India must consider new strategies that can be put in place to manage Pakistan's ongoing military aggression and security threat. One policy tool that has been used effectively by many countries but remains unexplored by India is the imposition of sanctions. This paper analyses the feasibility of imposing sanctions on Pakistan and the strategies India should consider to execute this effectively. It makes recommendations on how to establish a legal framework, amend existing laws, include Indian stakeholders with business interests in Pakistan, get government departments to collaborate on implementation, and considers diplomatic measures India can undertake.
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The Indian Navy needs to develop and assimilate new Artificial Intelligence (AI) technologies that are being used by the Indian military and industry. The Navy's goals of transforming into a 200-ship force and maintaining optimal combat capability, are being put to test by diminishing capital and manpower shortages. It needs to leverage the benefits of AI and Machine Learning (ML) to improve organisational efficiencies at various levels. This paper focuses on four Use Cases, viz., Inventory Management, Training, Prescriptive Maintenance, and Security & Surveillance, for implementation in the Indian Navy.
Over the last five years, China has quietly created a significant place for itself in India – in the technology domain. While India has refused to sign on to China's Belt and Road Initiative (BRI), this report shows India's positioning in the virtual BRI to be strategically invaluable for China. Nearly $4 billion in venture investments in start-ups, the online ecosystem and apps have been made by Chinese entities. This is just the beginning; there is more to come.
India has rapidly transitioned from a cash-based economy to one reliant on digital payment systems. This has resulted in financial inclusion and greater transparency, but also expanded the system’s vulnerability to cybercrimes. This paper analyses India’s digital payments industry, maps the potential threat vectors and recommends measures to strengthen the cybersecurity of digital payment systems
The global energy scenario has changed in every way – be it in demand, supply or energy type – in the last two decades. The only unchanged component has been the currency of energy trade: the U.S. Dollar. Lately, though, the Chinese Yuan has emerged as a challenger. Can the Indian Rupee be a third contender?
The United Nations’ 2015 Paris Agreement called for the immediate sequestration of atmospheric anthropogenic greenhouse gases to help avert serious environmental degradation. India can take the lead in this because it is the second largest emitter of methane. Of all the natural greenhouse gases, methane is the hardiest. Technological advances are making it possible to crack methane into gaseous hydrogen and solid carbon on a commercial scale. Methane cracking can provide a steady supply of hydrogen for futuristic transportation and solid carbon materials — graphene, carbon nanotubes, synthetic diamonds — which are integral to the marine, aerospace and space industries. The commercial benefits apart, methane cracking will also go a long way in meeting the Paris Agreement’s climate change mitigation objectives. This paper offers some concrete recommendations that can help the government of India shape national legislation and global geoeconomic strategies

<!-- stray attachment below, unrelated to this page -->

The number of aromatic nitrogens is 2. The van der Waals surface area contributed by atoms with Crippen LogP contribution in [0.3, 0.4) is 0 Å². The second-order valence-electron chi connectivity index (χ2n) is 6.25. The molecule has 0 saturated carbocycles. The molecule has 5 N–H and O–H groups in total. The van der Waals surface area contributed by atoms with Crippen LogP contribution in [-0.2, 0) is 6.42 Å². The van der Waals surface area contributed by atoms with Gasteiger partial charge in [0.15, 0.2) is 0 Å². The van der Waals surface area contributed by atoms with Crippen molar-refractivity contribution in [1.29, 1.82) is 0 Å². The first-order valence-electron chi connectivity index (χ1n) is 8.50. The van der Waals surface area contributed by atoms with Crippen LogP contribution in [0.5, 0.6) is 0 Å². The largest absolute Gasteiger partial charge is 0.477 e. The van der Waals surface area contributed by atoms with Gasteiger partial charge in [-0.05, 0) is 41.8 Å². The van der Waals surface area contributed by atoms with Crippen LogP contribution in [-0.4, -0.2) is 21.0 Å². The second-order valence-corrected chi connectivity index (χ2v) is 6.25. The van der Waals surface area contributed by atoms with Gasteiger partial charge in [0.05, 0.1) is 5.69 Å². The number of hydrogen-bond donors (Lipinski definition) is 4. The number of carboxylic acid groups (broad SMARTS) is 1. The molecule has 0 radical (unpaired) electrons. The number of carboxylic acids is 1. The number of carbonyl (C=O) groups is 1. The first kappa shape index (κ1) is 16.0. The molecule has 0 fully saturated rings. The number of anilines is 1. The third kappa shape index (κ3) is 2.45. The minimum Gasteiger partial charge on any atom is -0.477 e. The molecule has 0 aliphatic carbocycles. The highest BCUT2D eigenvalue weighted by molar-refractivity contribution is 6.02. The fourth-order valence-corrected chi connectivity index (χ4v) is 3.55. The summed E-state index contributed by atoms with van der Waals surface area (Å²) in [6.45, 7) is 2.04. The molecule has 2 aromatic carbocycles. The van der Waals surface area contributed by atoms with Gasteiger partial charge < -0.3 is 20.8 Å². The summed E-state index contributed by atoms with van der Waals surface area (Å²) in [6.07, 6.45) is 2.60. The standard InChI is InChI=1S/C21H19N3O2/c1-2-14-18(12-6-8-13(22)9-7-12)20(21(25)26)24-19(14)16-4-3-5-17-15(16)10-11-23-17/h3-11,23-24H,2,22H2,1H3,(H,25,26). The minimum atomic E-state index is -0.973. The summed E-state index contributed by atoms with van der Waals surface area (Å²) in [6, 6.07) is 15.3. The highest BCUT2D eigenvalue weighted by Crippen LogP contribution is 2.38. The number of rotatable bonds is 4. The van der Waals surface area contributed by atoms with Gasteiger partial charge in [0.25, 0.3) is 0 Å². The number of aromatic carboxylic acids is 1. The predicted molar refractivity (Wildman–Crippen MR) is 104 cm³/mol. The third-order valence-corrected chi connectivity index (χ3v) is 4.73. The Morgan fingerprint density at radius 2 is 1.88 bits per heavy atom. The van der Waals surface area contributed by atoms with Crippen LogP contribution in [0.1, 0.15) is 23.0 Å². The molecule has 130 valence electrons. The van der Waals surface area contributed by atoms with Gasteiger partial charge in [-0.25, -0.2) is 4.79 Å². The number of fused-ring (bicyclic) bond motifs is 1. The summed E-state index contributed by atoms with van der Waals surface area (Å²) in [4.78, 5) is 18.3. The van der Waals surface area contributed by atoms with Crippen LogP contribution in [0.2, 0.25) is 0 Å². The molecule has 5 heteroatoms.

In a policy brief for Japan's G20 Presidency in 2019, Purvaja Modak, Akshay Mathur and K.N. Vaidyanathan discuss the need to encourage the development and adoption of processes and methods that can quantify the costs of using natural resources
The use of climate intervention technologies has not taken into sufficient account the social dimensions of climate intervention research, which includes citizen participation and pooling of knowledge resources. To fill this lacuna, Canada and India can examine what participation in climate intervention research means in the context of an African country to be able to evolve a more international view; urge both countries to conduct national policy discussions on climate intervention research; and increase public awareness of climate intervention technologies
The use of terrestrial geoengineering techniques, such as carbon capture, is necessary to keep the rise in global temperatures below 1.5 degrees Celsius, as per the Paris Agreement’s targets. Terrestrial geoengineering is different from atmospheric climate engineering: the latter does not remove the very source of the increased greenhouse effect, which are anthropogenic greenhouse gases. India and Canada must collaborate on carbon capture and propose multilateral regulations for unethical atmospheric climate engineering
The virtual computer world holds tremendous potential for harm infliction, and cybercrime is a growing concern for India and Canada. Both countries have cracked down on digital black markets, where transactions for contraband and illegal services take place, but such cooperation can be further deepened through advanced use of technology and informal collaboration, for example, thereby also contributing to international security at the multilateral level